France wants to keep tighter Schengen border controls

The Schengen Agreement allows travellers to travel between counties with reduced border controls

France has joined other European countries to demand that the European Commission allow increased border controls to remain within the Schengen Agreement Area in the EU.

Six states within the EU have requested that tighter border controls be permitted, with France citing increased risk of terrorism, and Germany, Denmark, Austria, Sweden and Norway saying they need more controls due to heightened levels of immigration.

Each of these nations has already put more border controls in place in recent months despite the Schengen Agreement, and now the European Commission has - somewhat reluctantly - allowed these to remain.

The controls in France will be permitted until October 31, and those in the other countries until November 11, with a possibility to be extended for 6-12 months. Any extension to the controls must be agreed with the nations’ neighbouring states, the Commission said.

The countries in question, including France, are still pleading for the controls to be allowed to remain for longer, however, as they deem the potential threats to still be a problem.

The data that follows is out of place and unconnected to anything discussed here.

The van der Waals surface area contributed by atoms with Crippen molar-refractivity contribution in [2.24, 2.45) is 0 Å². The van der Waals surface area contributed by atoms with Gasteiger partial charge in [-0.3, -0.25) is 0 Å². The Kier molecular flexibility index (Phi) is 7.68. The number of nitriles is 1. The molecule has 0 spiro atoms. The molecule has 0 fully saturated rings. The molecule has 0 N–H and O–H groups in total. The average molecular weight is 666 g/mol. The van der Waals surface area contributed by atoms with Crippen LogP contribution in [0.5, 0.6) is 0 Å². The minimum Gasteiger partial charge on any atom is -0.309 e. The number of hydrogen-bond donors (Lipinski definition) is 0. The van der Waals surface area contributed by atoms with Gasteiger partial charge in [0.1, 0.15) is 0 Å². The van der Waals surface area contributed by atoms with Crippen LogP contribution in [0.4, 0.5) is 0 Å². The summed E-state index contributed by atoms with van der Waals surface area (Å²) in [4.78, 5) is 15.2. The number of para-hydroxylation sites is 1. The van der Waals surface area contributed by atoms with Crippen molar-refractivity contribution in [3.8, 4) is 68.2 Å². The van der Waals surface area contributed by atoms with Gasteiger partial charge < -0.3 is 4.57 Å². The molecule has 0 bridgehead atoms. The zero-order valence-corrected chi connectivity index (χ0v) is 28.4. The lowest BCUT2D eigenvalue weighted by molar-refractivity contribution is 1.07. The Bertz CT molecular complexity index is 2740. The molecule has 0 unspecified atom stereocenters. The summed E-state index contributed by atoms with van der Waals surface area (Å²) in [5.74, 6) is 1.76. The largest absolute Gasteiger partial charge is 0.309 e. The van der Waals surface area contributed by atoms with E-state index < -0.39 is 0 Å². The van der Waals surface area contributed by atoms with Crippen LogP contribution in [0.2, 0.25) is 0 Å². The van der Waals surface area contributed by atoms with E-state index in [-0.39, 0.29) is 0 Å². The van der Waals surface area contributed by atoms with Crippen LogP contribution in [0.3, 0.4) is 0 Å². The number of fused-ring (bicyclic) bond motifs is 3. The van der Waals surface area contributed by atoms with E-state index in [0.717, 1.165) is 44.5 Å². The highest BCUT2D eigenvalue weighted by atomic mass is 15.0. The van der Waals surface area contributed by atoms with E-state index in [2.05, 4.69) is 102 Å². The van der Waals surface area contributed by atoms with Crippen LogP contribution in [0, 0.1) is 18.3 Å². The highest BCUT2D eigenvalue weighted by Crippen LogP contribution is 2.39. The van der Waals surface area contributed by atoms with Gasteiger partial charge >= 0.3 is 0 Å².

But a statement from the Commission underlined the importance of the Schengen Agreement, saying that increased controls should be “the exception” and “a last resort”.

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“[This is not] an automatic green light,” said Dimitris Avramopoulos, the commissioner for interior affairs, reported in French newspaper Le Monde. “[The absence of border controls] are the real essence of the EU [and ending this] would signal the beginning of the end of Europe.”

The Schengen Agreement, which was signed in 1985, and its more recent addition, the Schengen Convention agreement (1990), permit and encourage countries within the Area - including France, Belgium, Spain, Portugal, Denmark, Italy, and most other European states - to allow travellers to pass between them with reduced border controls, requiring neither a passport nor a visa.

Norway and Switzerland also participate in the Agreement, despite not being EU members.

This is in contrast to visitors to the UK and Ireland, for example - these countries were allowed to opt out of Schengen -, who must always show passports or equivalent photo ID) upon entry.

Schengen has previously been disputed: in 2015 it was suggested that Greece should be expelled from the area; and in 2012, then-President of France Nicholas Sarkozy threatened to take France out of the agreement if its “safety clauses” were not revised.

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